The Mini Lesson follows this guideline:
Connect: "Remember yesterday when we..." This is where we remind the children what we did yesterday.
Teach: "Today I am going to show you..." This is where we name the standard we are teaching. "Let me show you what I mean." This is where we model what it would look like. We take on the role of the reader.
Active Engagement: "Now let me see you try." This is where the kids actively practice the new skill you just taught. During this time you are observing, taking notes, and offering help.
Link: "Remember boys and girls, today and everyday, good readers..." This is where we remind the children what we just learned.
Here are some key points when developing partnerships.
- Partnerships are based on reading/language levels.
- Partnerships should be like ability.
- This is a time for all kids to grow as readers, not a mentor/mentee partnership.
- Partnerships should change every few weeks. When you notice a decrease in stamina or more off task behavior, consider changing partners.
- One thing I remember when establishing partnerships is the saying, "the one doing to talking is the one doing to learning." I want partnerships where there will be an equal exchange of conversation.
- Stamina for partners is built slowly just like for private reading time. This means, that your children have worked longer independently than with their partners. This is because they have been reading independently for several weeks to a month before they start reading with partners. It is possible for the children to have an independent reading stamina of 8 minutes and their partner reading stamina be 4 minutes.
- Each day, add time to both the independent reading time and the partner reading time.
- We send kids off with their bag of good fit books to read independently.
- They sit back to back, or close to their partner.
- I set the time for our stamina growth target for independent reading time.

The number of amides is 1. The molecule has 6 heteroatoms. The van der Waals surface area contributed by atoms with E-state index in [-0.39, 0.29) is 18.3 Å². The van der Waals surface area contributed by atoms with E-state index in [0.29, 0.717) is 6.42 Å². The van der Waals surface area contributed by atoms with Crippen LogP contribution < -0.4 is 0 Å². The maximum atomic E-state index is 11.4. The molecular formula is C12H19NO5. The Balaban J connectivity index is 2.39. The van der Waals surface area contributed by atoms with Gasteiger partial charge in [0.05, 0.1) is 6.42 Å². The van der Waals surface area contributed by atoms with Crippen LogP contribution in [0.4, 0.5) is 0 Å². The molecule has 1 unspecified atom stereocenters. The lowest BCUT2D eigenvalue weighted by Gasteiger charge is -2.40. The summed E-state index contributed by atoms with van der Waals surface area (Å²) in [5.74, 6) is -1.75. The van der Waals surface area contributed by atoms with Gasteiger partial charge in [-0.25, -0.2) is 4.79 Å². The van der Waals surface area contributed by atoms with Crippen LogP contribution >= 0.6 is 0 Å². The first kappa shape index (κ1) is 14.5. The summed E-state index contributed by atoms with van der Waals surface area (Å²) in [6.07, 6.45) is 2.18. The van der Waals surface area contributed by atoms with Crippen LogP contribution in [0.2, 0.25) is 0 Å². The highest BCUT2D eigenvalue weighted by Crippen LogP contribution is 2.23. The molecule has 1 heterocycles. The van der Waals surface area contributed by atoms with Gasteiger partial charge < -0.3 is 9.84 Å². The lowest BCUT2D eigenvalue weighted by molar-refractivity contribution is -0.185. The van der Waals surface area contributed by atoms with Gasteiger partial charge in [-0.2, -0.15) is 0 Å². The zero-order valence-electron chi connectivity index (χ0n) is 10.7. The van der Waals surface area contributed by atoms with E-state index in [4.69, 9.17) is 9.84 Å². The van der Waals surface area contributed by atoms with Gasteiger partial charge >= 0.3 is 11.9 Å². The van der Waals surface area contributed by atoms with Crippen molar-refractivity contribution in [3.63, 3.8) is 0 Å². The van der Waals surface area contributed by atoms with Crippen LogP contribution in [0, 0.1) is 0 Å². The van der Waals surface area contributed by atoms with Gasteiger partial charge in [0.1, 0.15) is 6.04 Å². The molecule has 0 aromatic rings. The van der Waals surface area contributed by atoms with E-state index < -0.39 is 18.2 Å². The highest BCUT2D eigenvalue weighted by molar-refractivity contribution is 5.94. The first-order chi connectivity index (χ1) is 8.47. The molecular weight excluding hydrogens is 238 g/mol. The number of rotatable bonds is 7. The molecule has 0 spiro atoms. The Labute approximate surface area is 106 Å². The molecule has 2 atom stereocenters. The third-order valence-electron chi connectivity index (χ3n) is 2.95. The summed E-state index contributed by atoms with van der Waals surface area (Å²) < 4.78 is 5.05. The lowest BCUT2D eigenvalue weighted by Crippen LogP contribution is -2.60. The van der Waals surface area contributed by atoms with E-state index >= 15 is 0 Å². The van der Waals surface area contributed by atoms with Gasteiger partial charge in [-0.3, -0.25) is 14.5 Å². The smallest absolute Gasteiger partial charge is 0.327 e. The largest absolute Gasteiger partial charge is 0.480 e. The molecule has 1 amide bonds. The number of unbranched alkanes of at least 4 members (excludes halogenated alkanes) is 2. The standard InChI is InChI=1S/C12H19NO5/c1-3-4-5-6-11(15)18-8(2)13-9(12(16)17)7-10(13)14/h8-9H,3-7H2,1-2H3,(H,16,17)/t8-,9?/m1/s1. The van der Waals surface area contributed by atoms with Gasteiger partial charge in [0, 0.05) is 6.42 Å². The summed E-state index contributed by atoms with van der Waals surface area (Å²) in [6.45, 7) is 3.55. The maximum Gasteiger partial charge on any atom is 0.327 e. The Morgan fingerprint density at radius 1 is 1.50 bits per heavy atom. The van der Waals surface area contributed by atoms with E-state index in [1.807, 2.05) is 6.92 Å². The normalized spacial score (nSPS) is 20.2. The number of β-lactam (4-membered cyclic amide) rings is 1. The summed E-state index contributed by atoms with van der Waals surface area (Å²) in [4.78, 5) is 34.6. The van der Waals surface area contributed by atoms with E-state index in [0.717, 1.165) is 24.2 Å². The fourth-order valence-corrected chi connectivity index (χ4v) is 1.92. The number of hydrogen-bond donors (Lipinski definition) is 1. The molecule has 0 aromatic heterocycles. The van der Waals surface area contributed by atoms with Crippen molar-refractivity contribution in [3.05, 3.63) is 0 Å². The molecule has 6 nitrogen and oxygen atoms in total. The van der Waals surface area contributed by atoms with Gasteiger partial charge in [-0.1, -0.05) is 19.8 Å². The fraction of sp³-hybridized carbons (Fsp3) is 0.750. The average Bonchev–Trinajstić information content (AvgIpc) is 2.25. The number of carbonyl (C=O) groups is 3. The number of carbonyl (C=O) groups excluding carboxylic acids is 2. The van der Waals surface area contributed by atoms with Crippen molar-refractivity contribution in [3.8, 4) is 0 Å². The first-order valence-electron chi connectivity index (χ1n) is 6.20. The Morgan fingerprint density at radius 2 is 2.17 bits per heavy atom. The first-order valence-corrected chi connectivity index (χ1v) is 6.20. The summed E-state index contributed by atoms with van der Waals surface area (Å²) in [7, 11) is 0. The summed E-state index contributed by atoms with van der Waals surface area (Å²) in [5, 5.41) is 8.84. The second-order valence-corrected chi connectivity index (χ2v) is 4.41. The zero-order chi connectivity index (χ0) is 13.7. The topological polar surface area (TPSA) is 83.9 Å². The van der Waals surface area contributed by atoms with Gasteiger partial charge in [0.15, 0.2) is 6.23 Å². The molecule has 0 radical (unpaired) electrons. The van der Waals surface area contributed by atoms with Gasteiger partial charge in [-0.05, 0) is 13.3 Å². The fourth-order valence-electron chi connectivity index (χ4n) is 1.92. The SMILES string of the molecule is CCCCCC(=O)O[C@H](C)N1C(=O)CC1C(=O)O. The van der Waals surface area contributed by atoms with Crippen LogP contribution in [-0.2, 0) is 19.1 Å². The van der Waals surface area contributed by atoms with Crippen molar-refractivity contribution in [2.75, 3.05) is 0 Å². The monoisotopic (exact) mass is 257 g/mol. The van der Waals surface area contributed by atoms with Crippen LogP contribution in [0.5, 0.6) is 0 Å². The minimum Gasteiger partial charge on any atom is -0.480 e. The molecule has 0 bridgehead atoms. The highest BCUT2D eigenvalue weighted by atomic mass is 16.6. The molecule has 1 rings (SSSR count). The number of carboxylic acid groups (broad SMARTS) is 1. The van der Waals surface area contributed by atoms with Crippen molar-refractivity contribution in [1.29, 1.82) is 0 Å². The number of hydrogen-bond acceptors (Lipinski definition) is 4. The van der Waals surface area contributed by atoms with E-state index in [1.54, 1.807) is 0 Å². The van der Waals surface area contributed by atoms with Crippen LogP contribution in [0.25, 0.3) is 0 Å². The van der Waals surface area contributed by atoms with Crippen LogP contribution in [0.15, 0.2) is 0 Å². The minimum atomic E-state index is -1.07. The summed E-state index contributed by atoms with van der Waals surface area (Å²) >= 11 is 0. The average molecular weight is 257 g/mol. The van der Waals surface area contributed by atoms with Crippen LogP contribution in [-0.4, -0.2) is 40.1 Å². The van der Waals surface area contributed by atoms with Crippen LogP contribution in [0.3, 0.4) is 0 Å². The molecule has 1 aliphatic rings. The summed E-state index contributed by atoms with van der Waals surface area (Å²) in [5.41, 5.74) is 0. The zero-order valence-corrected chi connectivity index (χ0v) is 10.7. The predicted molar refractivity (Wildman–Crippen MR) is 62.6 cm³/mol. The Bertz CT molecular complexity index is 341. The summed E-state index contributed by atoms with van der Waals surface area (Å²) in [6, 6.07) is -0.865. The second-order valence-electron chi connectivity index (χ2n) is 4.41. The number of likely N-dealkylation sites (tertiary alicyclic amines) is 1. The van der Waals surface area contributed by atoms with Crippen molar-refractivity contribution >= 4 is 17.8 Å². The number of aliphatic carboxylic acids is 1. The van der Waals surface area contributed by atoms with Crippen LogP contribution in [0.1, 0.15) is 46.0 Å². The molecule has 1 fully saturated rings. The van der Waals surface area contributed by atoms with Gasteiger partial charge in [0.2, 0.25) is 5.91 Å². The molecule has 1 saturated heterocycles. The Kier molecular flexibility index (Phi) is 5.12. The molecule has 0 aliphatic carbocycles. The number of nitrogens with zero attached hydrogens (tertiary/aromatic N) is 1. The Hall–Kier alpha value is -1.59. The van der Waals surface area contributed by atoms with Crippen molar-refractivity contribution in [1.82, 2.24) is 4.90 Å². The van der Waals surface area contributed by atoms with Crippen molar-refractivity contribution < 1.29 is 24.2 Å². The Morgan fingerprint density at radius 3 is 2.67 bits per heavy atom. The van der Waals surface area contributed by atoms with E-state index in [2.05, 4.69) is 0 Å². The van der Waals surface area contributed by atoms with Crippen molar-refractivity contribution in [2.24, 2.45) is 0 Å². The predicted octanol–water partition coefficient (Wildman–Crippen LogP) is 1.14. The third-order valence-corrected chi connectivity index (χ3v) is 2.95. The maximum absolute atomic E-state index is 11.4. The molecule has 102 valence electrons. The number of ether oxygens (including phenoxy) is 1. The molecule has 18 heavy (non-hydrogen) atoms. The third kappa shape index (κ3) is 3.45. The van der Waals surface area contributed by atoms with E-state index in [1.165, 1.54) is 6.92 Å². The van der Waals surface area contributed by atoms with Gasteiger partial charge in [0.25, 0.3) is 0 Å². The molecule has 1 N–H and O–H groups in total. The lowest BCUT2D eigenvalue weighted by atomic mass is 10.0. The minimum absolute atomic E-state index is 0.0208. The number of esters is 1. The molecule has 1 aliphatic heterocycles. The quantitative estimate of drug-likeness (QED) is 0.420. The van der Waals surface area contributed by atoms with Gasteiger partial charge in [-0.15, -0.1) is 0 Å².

- When the time goes off, the children turn and move closer to their partner. By placing them closely together for independent reading time, movement and off task time is minimized.
- I set the time for our stamina growth target for partner reading time.
- During this time, I am moving around the room to ensure that all children know the procedures and expectations. Don't worry about pulling small groups until your children are working well independently and know the expectations.
As we begin our mini lessons on developing Powerful Partnerships, Michele and I teach our kids how to read with their friends. The various ways to read with friends are taught over the course of the week. Each day, we learn a new way to read with friends and practice it during the mini lesson. As the children move to read independently and then with partners, you are observing and making notes as to which children are easily applying the new learning. Make notes of which children may need extra support.
One of the ways we teach children to read together, is for them each to read a book out of their own collection. Here, one child is reading while the other child is listening. Then, they swap roles. Teaching the role of the listener is a mini lesson that we cover in Unit 1, but it needs to be reminded and recognized as the children are working.
The next day, we teach our children how partners can read a book together. This strategy is best modeled using books with rhythm, poems, songs, poems or chants. Rhythmic books like Brown Bear, Brown Bear, song books like Five Little Ducks, or predictable books the children made during centers, are all good choices for this way of reading together.
This works really well with Cut, Stack, Staple Read books,Cut a Sentence Books.
Once we have introduce all three ways, we want to model what it looks like to keep busy the whole time. I'm sure you have seen it. You send them off to read together. They get started reading a book together, right away. In a few minutes you look over and they are just sitting there. When you inquire, they respond---we did it, we read a book together. During this lesson we model how to read a book together, then decide which of the three ways do we want to read our next book. The children continue reading books, one of the three ways taught, until the time is up.
Here's what is happening...
- Our kids are reading independently and building stamina.
- They can easily transition to working with partners.
- We have our kids reading books together.
- They are staying busy the whole time.
- All is well in kinderland!
- Children should be working with partner to read together in a variety of ways.
- It is our responsibility to provide the mini lessons to support our children.
- We are building stamina during partner reading time just like we do for independent reading time.
- Children should engage in age level appropriate conversation about books.
- Again, mini lessons are used to model and practice book conversation.
- Partners are based on like reading ability and language skills.
- Partners are changed every few weeks.
Ideas for this blog post come from Powerful Partnerships, Unit 2.